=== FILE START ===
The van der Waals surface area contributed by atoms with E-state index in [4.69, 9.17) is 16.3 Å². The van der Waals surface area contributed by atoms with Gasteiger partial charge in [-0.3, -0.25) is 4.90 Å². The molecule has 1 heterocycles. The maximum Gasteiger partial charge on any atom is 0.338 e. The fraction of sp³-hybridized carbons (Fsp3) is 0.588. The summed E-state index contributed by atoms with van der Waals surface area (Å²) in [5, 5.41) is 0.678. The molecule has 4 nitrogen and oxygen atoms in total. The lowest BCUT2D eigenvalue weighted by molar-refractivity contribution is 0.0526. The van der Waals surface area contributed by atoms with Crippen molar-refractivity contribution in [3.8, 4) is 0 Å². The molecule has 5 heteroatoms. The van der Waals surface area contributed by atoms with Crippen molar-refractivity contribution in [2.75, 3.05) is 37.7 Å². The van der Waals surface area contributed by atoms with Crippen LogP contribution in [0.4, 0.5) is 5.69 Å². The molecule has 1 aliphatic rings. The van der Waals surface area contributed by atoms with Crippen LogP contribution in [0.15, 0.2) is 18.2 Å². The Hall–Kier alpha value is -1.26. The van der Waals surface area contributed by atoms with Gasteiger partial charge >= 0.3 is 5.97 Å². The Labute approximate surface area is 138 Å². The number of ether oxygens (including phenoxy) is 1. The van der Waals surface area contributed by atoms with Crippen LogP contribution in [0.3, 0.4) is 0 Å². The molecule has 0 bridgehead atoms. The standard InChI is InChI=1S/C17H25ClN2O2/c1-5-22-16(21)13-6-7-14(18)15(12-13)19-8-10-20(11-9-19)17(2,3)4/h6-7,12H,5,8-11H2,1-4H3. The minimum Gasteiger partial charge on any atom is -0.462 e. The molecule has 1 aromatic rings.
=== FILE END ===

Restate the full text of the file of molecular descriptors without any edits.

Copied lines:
The van der Waals surface area contributed by atoms with E-state index in [4.69, 9.17) is 16.3 Å². The van der Waals surface area contributed by atoms with Gasteiger partial charge in [-0.3, -0.25) is 4.90 Å². The molecule has 1 heterocycles. The maximum Gasteiger partial charge on any atom is 0.338 e. The fraction of sp³-hybridized carbons (Fsp3) is 0.588. The summed E-state index contributed by atoms with van der Waals surface area (Å²) in [5, 5.41) is 0.678. The molecule has 4 nitrogen and oxygen atoms in total. The lowest BCUT2D eigenvalue weighted by molar-refractivity contribution is 0.0526. The van der Waals surface area contributed by atoms with Crippen molar-refractivity contribution in [3.8, 4) is 0 Å². The molecule has 5 heteroatoms. The van der Waals surface area contributed by atoms with Crippen molar-refractivity contribution in [2.75, 3.05) is 37.7 Å². The van der Waals surface area contributed by atoms with Crippen LogP contribution in [0.4, 0.5) is 5.69 Å². The molecule has 1 aliphatic rings. The van der Waals surface area contributed by atoms with Crippen LogP contribution in [0.15, 0.2) is 18.2 Å². The Hall–Kier alpha value is -1.26. The van der Waals surface area contributed by atoms with Gasteiger partial charge >= 0.3 is 5.97 Å². The Labute approximate surface area is 138 Å². The number of ether oxygens (including phenoxy) is 1. The van der Waals surface area contributed by atoms with Crippen LogP contribution in [0.3, 0.4) is 0 Å². The molecule has 0 bridgehead atoms. The standard InChI is InChI=1S/C17H25ClN2O2/c1-5-22-16(21)13-6-7-14(18)15(12-13)19-8-10-20(11-9-19)17(2,3)4/h6-7,12H,5,8-11H2,1-4H3. The minimum Gasteiger partial charge on any atom is -0.462 e. The molecule has 1 aromatic rings.